Soon after forming his new company, Kelley and his team designed the first mouse for Apple. The core technology had been invented at SRI (Stanford Research Institute), but it was too unwieldy to use, too expensive, and too prone to failure to be sold in high quantities. Kelley’s group focused on interaction of use and pro­duction and developed a mouse that could be cost-effectively manu­factured with subtle ergonomic features, such as covering the ball in rubber. No one had ever held an interface to a computer in their hands before, so it was a new world. Today, IDEO has more than 400 employees and has designed thousands of products.

There are many reasons for IDEOs success. Kelley says that real innovation comes from understanding humans and their needs as individuals and groups. IDEOs approach is to understand how peo­ple interact with the world around them and to balance that with technology and business points of view. IDEO hires a wide mix of people with a variety of backgrounds. Social scientists, for example, are key to understanding real users and real needs. At IDEO, the cul­ture of innovation is above all else.

To enable that culture, IDEO hands over responsibility to the work teams. IDEO is divided into small groups, each of which is responsible for its own profit and loss, which directly affects bonuses. In IDEO s view, the more decisions that teams can make themselves, the better. People need to control their own decision space and understand those parts that they cannot control. If a boss dictates the rules, the team cannot understand them or be part of them, prevent­ing buy-in to the philosophy of the rules. When IDEO is called in to a client organization to audit its innovation capabilities, hierarchical structures are often the main deterrent. As Kelley says, “Creative people don’t like the boss’ boss’ boss affecting their lives.” Rules lead to less creative cultures. Put differently, giving teams responsibility sets up the proper incentives for them to perform. In IDEO, for example, a team is responsible for its own rules on coffee clubs. If coffee is free, the team’s profits are down, but free coffee is a benefit that encourages interaction. On the other hand, if the team charges for coffee, that money can be used to buy equipment, improve the office environment, or be donated to charity. Although this example is seemingly trivial, this and other more far-reaching decisions are made by each group, empowering the team members to create the environment in which they want to work.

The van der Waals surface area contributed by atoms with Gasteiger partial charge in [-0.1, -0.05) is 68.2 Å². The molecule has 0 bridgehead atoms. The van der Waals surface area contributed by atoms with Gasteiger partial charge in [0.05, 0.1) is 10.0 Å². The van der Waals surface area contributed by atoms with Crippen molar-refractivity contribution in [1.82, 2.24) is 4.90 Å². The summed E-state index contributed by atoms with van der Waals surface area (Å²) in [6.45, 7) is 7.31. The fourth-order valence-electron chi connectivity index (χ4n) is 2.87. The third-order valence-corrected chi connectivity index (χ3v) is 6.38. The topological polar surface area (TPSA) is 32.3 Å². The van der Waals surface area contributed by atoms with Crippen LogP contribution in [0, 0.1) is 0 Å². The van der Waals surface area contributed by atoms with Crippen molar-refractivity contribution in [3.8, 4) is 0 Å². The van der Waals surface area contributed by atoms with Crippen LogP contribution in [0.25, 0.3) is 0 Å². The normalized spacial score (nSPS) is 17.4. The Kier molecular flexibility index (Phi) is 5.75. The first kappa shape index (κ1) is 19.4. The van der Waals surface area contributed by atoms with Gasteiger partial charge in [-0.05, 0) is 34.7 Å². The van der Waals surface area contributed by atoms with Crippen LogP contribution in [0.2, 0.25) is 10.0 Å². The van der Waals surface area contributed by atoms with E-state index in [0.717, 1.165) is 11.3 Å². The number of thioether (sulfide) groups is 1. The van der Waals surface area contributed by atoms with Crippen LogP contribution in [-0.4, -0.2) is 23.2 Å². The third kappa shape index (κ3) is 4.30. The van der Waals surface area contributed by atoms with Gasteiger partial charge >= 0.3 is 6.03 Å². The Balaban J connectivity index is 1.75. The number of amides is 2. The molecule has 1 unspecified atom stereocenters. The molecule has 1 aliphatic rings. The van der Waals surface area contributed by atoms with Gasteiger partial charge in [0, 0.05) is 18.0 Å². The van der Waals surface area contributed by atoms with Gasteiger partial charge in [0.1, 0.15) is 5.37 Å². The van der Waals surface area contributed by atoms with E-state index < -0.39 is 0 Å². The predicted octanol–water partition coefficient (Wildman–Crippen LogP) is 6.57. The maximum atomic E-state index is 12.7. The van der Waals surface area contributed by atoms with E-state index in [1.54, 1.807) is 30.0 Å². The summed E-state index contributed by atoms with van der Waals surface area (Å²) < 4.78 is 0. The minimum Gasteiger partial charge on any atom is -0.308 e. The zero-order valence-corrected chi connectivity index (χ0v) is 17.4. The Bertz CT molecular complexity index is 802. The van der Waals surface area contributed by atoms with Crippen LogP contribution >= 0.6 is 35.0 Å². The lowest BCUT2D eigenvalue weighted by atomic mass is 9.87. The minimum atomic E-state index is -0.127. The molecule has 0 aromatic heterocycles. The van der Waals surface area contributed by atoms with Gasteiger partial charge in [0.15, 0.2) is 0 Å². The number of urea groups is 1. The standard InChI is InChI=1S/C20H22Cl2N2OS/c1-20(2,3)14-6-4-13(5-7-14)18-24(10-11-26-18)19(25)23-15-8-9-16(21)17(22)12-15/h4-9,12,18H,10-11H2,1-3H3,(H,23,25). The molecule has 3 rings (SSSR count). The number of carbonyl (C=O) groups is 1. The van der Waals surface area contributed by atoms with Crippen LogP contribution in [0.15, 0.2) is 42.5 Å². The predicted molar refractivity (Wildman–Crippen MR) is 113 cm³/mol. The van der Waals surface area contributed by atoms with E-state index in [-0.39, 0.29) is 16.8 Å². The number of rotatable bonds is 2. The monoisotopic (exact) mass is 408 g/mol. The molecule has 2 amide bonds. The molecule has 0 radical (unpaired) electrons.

IDEO also believes in an innovation process that provides a framework for design without precisely dictating each step. The team does need to work through specific steps to accomplish the process goals laid out. But each step cannot be so precisely specified that there is no, or even little, room for exploration and change. The process IDEO uses must be as dynamic and innovative as the results. This does fly in the face of most companies, which look for and try to lock onto one process that must replicated. IDEO even finds itself adapting the best practices from its client companies and others to improve its own innovation process.

Finally, Kelley says that the biggest deterrent from innovation is fear. If everyone is afraid of being fired, of having your boss or even colleagues chastise you for mistakes, you move to survival mode with layers of protection. When you are in survival mode, where you don’t want to make mistakes, you are no longer innovative, because inno­vation requires risk.